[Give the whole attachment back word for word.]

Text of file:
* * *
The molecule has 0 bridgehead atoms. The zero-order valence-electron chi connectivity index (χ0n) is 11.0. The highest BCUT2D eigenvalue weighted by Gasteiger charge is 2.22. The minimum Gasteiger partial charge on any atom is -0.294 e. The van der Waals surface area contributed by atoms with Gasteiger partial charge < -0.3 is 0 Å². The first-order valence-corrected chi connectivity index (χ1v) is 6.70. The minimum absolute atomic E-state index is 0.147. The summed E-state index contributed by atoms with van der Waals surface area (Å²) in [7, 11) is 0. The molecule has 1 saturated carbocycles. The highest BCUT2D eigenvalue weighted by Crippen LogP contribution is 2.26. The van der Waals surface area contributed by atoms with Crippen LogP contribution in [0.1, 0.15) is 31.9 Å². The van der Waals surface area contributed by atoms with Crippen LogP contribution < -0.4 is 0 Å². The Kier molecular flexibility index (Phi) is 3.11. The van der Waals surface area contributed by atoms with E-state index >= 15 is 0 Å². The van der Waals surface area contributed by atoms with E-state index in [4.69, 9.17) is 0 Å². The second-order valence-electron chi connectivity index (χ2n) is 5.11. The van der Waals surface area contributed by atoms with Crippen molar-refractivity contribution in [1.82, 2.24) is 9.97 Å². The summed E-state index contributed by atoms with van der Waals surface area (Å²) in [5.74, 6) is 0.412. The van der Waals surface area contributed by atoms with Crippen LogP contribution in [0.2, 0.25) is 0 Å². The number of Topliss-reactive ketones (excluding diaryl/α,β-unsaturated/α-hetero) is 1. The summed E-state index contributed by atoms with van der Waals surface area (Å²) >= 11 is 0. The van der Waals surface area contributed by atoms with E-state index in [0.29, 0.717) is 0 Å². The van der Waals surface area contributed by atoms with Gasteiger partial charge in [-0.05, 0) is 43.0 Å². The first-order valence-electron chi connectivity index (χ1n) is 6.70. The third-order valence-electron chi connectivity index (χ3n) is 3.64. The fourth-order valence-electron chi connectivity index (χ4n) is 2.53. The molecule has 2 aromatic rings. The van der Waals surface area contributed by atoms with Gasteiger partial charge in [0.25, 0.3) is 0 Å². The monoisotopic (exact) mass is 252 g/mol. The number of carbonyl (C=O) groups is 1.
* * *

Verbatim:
The molecule has 0 bridgehead atoms. The zero-order valence-electron chi connectivity index (χ0n) is 11.0. The highest BCUT2D eigenvalue weighted by Gasteiger charge is 2.22. The minimum Gasteiger partial charge on any atom is -0.294 e. The van der Waals surface area contributed by atoms with Gasteiger partial charge < -0.3 is 0 Å². The first-order valence-corrected chi connectivity index (χ1v) is 6.70. The minimum absolute atomic E-state index is 0.147. The summed E-state index contributed by atoms with van der Waals surface area (Å²) in [7, 11) is 0. The molecule has 1 saturated carbocycles. The highest BCUT2D eigenvalue weighted by Crippen LogP contribution is 2.26. The van der Waals surface area contributed by atoms with Crippen LogP contribution in [0.1, 0.15) is 31.9 Å². The van der Waals surface area contributed by atoms with Crippen LogP contribution < -0.4 is 0 Å². The Kier molecular flexibility index (Phi) is 3.11. The van der Waals surface area contributed by atoms with E-state index >= 15 is 0 Å². The van der Waals surface area contributed by atoms with E-state index in [4.69, 9.17) is 0 Å². The second-order valence-electron chi connectivity index (χ2n) is 5.11. The van der Waals surface area contributed by atoms with Crippen molar-refractivity contribution in [1.82, 2.24) is 9.97 Å². The summed E-state index contributed by atoms with van der Waals surface area (Å²) in [5.74, 6) is 0.412. The van der Waals surface area contributed by atoms with Crippen LogP contribution in [0.2, 0.25) is 0 Å². The number of Topliss-reactive ketones (excluding diaryl/α,β-unsaturated/α-hetero) is 1. The summed E-state index contributed by atoms with van der Waals surface area (Å²) >= 11 is 0. The van der Waals surface area contributed by atoms with E-state index in [0.29, 0.717) is 0 Å². The van der Waals surface area contributed by atoms with Gasteiger partial charge in [-0.05, 0) is 43.0 Å². The first-order valence-electron chi connectivity index (χ1n) is 6.70. The third-order valence-electron chi connectivity index (χ3n) is 3.64. The fourth-order valence-electron chi connectivity index (χ4n) is 2.53. The molecule has 2 aromatic rings. The van der Waals surface area contributed by atoms with Gasteiger partial charge in [0.25, 0.3) is 0 Å². The monoisotopic (exact) mass is 252 g/mol. The number of carbonyl (C=O) groups is 1.